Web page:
Sunday, January 4, 2015

Full Maiden Voyage Story and Day 4 of 30 in 30

15-5 Resolution 2:  Don't forget, there's always a light
at the end of the tunnel
Y'all probably read this already as I posted it all over FB, but here's the story.  This resolution is important for me as I can sometimes forget that things WILL get better.  So, resolution 2:  Don't forget, there's always a light at the end of the tunnel.

The story behind this painting goes back about a year and a half ago.  We bought our '82 Egg Harbor in Wareham, MA and needed to get it back to Mystic.  We carefully planned our maiden voyage of over 70 nautical miles (or 80, I can't exactly remember, but it was pretty far for a day trip).  Jeff and I talked my dad into joining us as it would definitely help to have three sets of hands on the boat that none of us were familiar with yet.  We had gotten a survey (guy comes out, tests everything including seaworthiness) and everything passed.

We left Wareham at about 10 AM and enjoyed a leisurely cruise into Buzzard's Bay. The weather seemed nice and we had snacks, lunch, beer, wine, soda, water, you name it.  We were PREPARED!  We had even joined Seatow the day before in the event that we needed them, but we were certain we wouldn't.  About 2 hours into our trip, we were still in Buzzard's Bay and could just see Cuttyhunk.  All of a sudden, we heard this terrible buzzing.  Finally we realized that one of the engines was overheating.  Not to be crude, but the first thought was W-T-F!  We idled the working engine and turned off he overheated one and drifted a bit.  Jeff crawled down into the engine room and realized the coolant holder had tipped over so we figured the engine needed coolant as the overflow wasn't working and wouldn't suck coolant back into the engine (or whatever, not sure of the technical terms).  He fixed it, added coolant, tightened some bolts (oh, he found that coolant was leaking due to a loose connection).  We got back on course and ran with just one engine while the other continued to cool down.

As we left the protection of Cuttyhunk and were nearing the mouth of the bay, the wind started to pick up.  Nothing crazy, but it was blowing and the waves started picking up.  It made it a bit difficult to steer with just one engine, so we checked the other and it seemed as if it had cooled enough so we started that one too.  All was great for another couple/few hours.  It had gotten rough (probably 3-5 foot seas), but the boat was sturdy and we were really happy with how it handled in the waves.  At about 3 PM, we started to near RI and we heard buzzing again.  This time it was less of a WTF and more like a HUGE OMG.  It was the OTHER engine that was overheating this time!  So, we idled again (this time in some sizable seas) and Jeff looked in the engine room again.  We couldn't find anything and that engine seemed to be totally shot.  We started the original bad engine again and went along with one engine for a bit.  It seemed to be running at a fairly hot temperature, but wasn't overheating.  It definitely had us concerned.  The waves were bad at this point and it was almost impossible to steer.  At this rate, we were still a couple hours from Newport and Mystic was another few hours beyond that!  We also were nervous that the final engine wouldn't hold, so we decided to call Seatow.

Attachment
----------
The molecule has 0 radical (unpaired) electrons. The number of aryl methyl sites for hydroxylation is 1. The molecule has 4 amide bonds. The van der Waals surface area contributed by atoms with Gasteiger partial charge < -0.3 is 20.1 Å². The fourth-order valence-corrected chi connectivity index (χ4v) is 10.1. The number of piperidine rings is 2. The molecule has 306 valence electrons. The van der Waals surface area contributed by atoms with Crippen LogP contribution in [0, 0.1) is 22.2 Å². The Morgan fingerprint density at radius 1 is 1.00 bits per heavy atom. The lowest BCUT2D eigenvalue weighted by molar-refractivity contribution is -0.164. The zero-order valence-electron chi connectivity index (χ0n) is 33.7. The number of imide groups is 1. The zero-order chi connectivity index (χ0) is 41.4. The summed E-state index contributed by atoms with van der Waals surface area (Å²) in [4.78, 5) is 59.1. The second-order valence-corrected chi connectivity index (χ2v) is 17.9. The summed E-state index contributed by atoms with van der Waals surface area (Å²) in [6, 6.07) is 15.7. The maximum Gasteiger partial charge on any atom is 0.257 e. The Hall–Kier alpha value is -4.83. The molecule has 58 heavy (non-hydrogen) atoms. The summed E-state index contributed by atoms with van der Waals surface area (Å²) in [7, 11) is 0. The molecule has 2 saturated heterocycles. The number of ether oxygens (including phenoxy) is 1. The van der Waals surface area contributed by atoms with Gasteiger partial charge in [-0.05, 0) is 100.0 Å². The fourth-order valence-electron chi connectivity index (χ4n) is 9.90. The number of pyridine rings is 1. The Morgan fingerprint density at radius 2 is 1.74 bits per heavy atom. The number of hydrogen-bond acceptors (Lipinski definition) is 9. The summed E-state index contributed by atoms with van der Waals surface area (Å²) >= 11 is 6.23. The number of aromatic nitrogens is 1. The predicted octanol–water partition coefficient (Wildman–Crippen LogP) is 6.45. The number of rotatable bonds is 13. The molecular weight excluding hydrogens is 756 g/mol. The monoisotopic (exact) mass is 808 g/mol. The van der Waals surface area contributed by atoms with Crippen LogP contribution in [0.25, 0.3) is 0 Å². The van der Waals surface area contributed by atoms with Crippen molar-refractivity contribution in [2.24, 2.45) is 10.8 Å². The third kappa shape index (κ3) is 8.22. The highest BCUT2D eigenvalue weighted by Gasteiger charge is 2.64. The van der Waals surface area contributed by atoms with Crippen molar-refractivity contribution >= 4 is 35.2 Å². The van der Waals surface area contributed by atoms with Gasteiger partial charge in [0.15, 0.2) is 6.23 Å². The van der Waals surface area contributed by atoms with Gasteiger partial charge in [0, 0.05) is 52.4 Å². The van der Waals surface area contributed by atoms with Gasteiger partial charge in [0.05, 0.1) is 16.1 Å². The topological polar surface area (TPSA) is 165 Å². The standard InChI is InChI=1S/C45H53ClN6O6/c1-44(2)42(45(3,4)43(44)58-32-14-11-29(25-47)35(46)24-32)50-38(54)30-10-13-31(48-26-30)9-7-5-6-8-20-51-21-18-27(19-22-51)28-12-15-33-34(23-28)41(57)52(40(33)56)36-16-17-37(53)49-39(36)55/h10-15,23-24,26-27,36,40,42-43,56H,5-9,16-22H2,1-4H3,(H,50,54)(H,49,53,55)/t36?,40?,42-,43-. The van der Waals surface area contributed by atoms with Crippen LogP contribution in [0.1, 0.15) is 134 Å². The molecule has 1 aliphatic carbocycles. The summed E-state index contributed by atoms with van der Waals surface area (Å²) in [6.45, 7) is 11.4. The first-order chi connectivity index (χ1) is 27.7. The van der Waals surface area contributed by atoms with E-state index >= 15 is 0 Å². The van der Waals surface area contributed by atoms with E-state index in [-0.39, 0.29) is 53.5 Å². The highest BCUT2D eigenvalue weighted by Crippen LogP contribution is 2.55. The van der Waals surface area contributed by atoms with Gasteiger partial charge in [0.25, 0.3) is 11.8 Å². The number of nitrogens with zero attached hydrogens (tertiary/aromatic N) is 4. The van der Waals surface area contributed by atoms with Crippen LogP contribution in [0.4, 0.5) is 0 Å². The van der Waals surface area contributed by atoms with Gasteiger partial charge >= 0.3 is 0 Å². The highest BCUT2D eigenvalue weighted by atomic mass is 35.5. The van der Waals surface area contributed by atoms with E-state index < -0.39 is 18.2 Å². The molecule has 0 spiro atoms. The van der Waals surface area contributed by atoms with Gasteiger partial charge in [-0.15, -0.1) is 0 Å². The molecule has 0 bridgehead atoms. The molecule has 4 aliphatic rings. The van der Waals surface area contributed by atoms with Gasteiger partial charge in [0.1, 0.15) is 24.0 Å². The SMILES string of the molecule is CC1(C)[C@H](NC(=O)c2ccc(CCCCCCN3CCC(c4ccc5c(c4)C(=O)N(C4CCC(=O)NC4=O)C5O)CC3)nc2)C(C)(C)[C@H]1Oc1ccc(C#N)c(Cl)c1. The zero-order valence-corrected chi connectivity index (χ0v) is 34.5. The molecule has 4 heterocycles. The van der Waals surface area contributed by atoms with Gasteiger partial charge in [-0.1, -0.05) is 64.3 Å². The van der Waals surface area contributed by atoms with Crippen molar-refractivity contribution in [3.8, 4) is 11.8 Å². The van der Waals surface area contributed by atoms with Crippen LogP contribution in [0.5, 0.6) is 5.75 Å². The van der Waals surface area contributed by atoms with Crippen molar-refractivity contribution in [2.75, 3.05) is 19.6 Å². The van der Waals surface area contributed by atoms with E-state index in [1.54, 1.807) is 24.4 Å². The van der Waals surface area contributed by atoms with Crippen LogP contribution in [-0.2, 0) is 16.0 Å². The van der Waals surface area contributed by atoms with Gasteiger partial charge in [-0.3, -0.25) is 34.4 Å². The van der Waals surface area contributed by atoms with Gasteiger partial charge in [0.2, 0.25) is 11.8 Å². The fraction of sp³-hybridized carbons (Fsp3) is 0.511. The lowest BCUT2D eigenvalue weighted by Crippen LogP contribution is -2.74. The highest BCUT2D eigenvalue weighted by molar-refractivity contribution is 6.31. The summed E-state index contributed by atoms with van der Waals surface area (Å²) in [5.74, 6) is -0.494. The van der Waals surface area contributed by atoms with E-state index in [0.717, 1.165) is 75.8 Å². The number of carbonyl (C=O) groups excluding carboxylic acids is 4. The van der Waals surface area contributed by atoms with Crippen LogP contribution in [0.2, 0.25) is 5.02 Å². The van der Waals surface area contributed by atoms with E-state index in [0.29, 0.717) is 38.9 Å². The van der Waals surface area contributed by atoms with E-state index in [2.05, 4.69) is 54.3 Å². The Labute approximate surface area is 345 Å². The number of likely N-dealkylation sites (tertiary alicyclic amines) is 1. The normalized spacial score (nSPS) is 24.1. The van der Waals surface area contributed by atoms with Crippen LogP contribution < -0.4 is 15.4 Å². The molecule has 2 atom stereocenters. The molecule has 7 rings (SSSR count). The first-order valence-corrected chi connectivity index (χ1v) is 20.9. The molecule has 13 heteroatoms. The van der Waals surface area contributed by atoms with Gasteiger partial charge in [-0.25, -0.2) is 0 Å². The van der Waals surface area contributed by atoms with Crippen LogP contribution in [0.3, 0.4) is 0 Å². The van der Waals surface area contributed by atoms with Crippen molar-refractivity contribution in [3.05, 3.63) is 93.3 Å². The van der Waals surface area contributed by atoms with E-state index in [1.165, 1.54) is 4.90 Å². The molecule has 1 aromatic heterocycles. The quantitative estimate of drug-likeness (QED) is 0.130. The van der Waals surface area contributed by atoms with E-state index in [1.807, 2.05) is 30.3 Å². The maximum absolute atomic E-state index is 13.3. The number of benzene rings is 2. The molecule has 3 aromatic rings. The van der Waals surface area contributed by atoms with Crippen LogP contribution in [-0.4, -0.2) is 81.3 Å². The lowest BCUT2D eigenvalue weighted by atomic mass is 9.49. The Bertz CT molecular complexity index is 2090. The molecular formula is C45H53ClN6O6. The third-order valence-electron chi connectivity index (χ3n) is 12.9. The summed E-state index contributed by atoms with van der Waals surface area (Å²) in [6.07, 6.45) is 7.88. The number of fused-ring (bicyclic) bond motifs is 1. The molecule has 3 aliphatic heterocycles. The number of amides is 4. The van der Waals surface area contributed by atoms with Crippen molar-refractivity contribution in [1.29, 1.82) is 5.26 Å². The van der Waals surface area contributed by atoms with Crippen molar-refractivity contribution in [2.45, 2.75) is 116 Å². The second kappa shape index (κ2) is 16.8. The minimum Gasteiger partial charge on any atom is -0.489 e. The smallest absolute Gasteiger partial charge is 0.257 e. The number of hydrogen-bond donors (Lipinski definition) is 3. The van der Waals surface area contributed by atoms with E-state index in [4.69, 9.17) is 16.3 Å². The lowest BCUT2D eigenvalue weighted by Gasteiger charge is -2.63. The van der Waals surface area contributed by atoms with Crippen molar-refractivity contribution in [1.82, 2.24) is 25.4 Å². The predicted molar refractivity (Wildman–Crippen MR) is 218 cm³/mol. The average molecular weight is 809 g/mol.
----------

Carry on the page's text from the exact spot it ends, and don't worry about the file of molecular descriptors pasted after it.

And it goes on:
As I was dialing Seatow, the engine went.  We were dead in high seas with NO engines.  In the open Atlantic.  Seatow, after getting the member number, indicated that they cancelled the account we had opened the day prior.  This sent me over the edge.  I started freaking.  Finally they figured it out and put us in touch with the local seatow.  At this point, I was getting sick on the bridge in a cooler.  Nice, huh?  Jeff called over the radio and gave Seatow our coordinates.  He mentioned it would be about 40 minutes or so as he was coming from Newport and seas were rough.  We all went down to the cockpit and waited.  And waited.  And bobbed around.  And waited.  After an hour and a half, we called Seatow on the radio again and gave him our updated coordinates.  Apparently he had overshot us by a few miles as he didn't take into account our drift.

Another hour went by, no Seatow.  We were now nearing a rock outcropping and could easily see land.  We called Seatow again, gave coordinates again and he couldn't understand why he couldn't see  us.  We continued to bob around, drifting closer and closer to the outcropping.  FINALLY, at now past 7 PM, Seatow finally found us.  At this point, we were in 10 feet of water or less and due to the big waves, it was near impossible for Jeff (standing on the bow with a life jacket on and a boathook in hand) to catch the tow line.  FINALLY the guy threw it well and Jeff caught it!  We hit a depth of under six feet of water, so he got us just in the nick of time.  We had thought about dropping anchor, however, due to the waves, we were waiting until the absolute last possible moment as that brings on different problems given the windlass didn't really work.

Now at about 7:45, we were finally getting towed to Newport.  We sat back, relaxed a bit, cursed boating, cursed the fact that we bought a lemon, cursed the surveyor, had a couple beers and realized we were all very happy to be alive!

At about 9 or so, we were just getting into Narraganset Bay.  I looked over and saw the most unbelievable, most awe-inspiring sunset.  I took a few quick photos on my iPhone and just painted the sunset today.  Those photos have always been a reminder to me that there is ALWAYS a light at the end of the tunnel, no matter how bad things seem to be.  We only had to replace one engine, found an AWESOME mechanic in Newport and now fully enjoy the Stella Blue (renamed from Avalon after our not so successful maiden voyage).  Here's a photo o the three dogs on Stella Blue this summer.

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